Accidents are tackled by the local emergency services with Pansuevia providing traffic diversions and lane control. "One of the biggest problems is big lorries, which just veer off the road," said Beraldo, "and you do wonder sometimes if they are reading the paper or something."

The need for maintenance has very much informed the reconstruction work and the road carriageway design. The old two-lane highway has been covered in asphalt overlays for many years but will now be reverting to a concrete design according to Beraldo. The point is to reduce the need for resurfacing to a minimum over the maintenance period; asphalt would require resurfacing during the concession term whereas concrete does not. "That reduces the amount of lane possessions we will need, which cost money from the toll revenue because of reduced road availability."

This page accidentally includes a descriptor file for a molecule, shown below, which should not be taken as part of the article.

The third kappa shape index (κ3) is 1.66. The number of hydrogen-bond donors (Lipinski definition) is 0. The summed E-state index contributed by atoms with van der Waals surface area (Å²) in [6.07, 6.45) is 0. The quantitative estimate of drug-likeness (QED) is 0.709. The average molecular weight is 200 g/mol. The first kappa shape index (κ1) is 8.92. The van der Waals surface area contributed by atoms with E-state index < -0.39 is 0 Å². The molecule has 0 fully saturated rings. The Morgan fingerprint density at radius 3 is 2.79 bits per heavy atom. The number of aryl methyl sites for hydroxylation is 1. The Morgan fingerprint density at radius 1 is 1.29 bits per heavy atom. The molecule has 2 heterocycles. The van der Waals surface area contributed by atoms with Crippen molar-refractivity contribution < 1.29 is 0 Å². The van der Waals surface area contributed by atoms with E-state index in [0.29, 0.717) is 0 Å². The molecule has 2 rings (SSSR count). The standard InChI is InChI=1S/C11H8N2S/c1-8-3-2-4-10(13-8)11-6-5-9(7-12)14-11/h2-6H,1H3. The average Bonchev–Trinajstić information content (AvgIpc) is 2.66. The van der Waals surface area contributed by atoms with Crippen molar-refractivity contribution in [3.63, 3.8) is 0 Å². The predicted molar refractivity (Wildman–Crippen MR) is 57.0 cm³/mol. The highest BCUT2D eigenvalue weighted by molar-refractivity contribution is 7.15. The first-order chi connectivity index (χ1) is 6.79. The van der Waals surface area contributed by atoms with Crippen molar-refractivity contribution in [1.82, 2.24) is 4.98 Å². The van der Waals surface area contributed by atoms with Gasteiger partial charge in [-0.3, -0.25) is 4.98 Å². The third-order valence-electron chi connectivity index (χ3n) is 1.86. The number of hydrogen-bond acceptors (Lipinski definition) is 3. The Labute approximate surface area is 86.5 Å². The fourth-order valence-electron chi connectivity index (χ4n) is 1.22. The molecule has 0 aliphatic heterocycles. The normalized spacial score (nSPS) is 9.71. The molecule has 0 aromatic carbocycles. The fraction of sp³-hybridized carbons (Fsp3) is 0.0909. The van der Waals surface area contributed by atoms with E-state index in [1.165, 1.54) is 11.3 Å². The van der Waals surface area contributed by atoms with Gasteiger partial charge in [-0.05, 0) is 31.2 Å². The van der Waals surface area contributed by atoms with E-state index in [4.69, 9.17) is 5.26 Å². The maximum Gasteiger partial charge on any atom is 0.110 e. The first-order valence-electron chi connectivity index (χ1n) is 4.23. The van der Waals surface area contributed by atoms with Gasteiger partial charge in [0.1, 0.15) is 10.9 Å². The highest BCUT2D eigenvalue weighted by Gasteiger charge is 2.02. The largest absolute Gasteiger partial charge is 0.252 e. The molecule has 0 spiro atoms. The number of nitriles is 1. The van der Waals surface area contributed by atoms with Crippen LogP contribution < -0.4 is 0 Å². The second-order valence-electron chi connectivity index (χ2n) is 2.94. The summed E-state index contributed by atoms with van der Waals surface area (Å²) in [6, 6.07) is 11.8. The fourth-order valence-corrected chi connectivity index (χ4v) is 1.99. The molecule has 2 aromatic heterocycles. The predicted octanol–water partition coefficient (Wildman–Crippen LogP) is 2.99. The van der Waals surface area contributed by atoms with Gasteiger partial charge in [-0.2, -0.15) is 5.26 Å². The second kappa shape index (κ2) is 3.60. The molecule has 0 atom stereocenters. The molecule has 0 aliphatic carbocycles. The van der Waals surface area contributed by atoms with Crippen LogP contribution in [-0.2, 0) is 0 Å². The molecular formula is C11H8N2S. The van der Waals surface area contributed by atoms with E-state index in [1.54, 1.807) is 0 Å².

There is some asphalt work being done he said, namely for the 16km of road near Ulm, which is not being rebuilt, but will need some work shortly. "But we decided to include resurfacing on this stretch to be able to start with a clean sheet as it were."  

Work for the longer stretch was let to a three-firm consortium comprising Hochtief, which has 50%, Germany's Züblin, which is now owned by Strabag, and concreting specialist Heilit & Woerner. The contract, worth some €400 million, is primarily for remaking the road as a new three-lane dual carriageway and hard shoulder.